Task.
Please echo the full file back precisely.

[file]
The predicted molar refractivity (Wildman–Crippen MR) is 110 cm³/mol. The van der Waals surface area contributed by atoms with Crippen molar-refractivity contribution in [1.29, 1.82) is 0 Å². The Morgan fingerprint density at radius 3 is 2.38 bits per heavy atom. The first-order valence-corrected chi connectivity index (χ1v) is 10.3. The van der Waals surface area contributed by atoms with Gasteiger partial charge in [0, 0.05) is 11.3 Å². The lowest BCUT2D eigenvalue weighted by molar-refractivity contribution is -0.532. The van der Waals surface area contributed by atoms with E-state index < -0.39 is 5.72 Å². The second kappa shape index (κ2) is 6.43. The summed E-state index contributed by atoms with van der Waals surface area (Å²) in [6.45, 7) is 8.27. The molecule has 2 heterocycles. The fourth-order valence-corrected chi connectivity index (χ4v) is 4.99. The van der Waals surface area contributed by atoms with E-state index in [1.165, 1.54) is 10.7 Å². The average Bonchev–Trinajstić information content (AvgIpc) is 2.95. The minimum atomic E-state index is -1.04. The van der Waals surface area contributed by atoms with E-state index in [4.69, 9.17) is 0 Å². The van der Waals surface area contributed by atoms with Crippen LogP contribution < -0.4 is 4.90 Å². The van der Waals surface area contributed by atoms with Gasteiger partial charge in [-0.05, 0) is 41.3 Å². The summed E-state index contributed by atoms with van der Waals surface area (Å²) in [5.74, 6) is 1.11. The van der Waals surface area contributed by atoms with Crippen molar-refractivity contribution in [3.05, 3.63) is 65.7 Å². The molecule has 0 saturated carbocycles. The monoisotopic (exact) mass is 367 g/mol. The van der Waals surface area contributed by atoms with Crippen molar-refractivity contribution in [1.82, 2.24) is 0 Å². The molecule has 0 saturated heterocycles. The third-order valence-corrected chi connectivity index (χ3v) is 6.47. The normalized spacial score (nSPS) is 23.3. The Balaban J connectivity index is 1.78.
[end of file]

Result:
The predicted molar refractivity (Wildman–Crippen MR) is 110 cm³/mol. The van der Waals surface area contributed by atoms with Crippen molar-refractivity contribution in [1.29, 1.82) is 0 Å². The Morgan fingerprint density at radius 3 is 2.38 bits per heavy atom. The first-order valence-corrected chi connectivity index (χ1v) is 10.3. The van der Waals surface area contributed by atoms with Gasteiger partial charge in [0, 0.05) is 11.3 Å². The lowest BCUT2D eigenvalue weighted by molar-refractivity contribution is -0.532. The van der Waals surface area contributed by atoms with E-state index < -0.39 is 5.72 Å². The second kappa shape index (κ2) is 6.43. The summed E-state index contributed by atoms with van der Waals surface area (Å²) in [6.45, 7) is 8.27. The molecule has 2 heterocycles. The fourth-order valence-corrected chi connectivity index (χ4v) is 4.99. The van der Waals surface area contributed by atoms with E-state index in [1.165, 1.54) is 10.7 Å². The average Bonchev–Trinajstić information content (AvgIpc) is 2.95. The minimum atomic E-state index is -1.04. The van der Waals surface area contributed by atoms with E-state index in [4.69, 9.17) is 0 Å². The van der Waals surface area contributed by atoms with Crippen LogP contribution < -0.4 is 4.90 Å². The van der Waals surface area contributed by atoms with Gasteiger partial charge in [-0.05, 0) is 41.3 Å². The summed E-state index contributed by atoms with van der Waals surface area (Å²) in [5.74, 6) is 1.11. The van der Waals surface area contributed by atoms with Crippen molar-refractivity contribution in [3.05, 3.63) is 65.7 Å². The molecule has 0 saturated carbocycles. The monoisotopic (exact) mass is 367 g/mol. The van der Waals surface area contributed by atoms with Crippen molar-refractivity contribution in [1.82, 2.24) is 0 Å². The molecule has 0 saturated heterocycles. The third-order valence-corrected chi connectivity index (χ3v) is 6.47. The normalized spacial score (nSPS) is 23.3. The Balaban J connectivity index is 1.78.